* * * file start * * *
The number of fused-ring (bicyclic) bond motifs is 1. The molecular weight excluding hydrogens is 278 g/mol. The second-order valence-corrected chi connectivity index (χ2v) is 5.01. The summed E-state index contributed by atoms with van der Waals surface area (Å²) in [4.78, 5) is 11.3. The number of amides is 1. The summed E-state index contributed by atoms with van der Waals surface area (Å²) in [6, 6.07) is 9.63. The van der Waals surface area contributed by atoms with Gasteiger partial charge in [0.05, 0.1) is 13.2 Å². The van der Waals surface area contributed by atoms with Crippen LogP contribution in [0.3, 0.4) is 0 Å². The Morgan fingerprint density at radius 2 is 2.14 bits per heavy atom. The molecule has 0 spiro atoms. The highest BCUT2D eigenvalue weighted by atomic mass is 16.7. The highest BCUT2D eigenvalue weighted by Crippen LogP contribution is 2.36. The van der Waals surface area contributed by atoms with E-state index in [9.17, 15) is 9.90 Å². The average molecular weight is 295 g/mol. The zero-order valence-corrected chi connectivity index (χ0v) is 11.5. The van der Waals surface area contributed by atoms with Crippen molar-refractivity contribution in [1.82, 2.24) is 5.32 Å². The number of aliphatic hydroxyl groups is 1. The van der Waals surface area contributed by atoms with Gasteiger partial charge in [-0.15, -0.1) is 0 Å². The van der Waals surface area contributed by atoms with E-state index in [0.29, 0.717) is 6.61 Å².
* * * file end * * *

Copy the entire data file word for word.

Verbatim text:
The number of fused-ring (bicyclic) bond motifs is 1. The molecular weight excluding hydrogens is 278 g/mol. The second-order valence-corrected chi connectivity index (χ2v) is 5.01. The summed E-state index contributed by atoms with van der Waals surface area (Å²) in [4.78, 5) is 11.3. The number of amides is 1. The summed E-state index contributed by atoms with van der Waals surface area (Å²) in [6, 6.07) is 9.63. The van der Waals surface area contributed by atoms with Gasteiger partial charge in [0.05, 0.1) is 13.2 Å². The van der Waals surface area contributed by atoms with Crippen LogP contribution in [0.3, 0.4) is 0 Å². The Morgan fingerprint density at radius 2 is 2.14 bits per heavy atom. The molecule has 0 spiro atoms. The highest BCUT2D eigenvalue weighted by atomic mass is 16.7. The highest BCUT2D eigenvalue weighted by Crippen LogP contribution is 2.36. The van der Waals surface area contributed by atoms with E-state index in [9.17, 15) is 9.90 Å². The average molecular weight is 295 g/mol. The zero-order valence-corrected chi connectivity index (χ0v) is 11.5. The van der Waals surface area contributed by atoms with Crippen molar-refractivity contribution in [1.82, 2.24) is 5.32 Å². The number of aliphatic hydroxyl groups is 1. The van der Waals surface area contributed by atoms with Gasteiger partial charge in [-0.15, -0.1) is 0 Å². The van der Waals surface area contributed by atoms with E-state index in [0.29, 0.717) is 6.61 Å².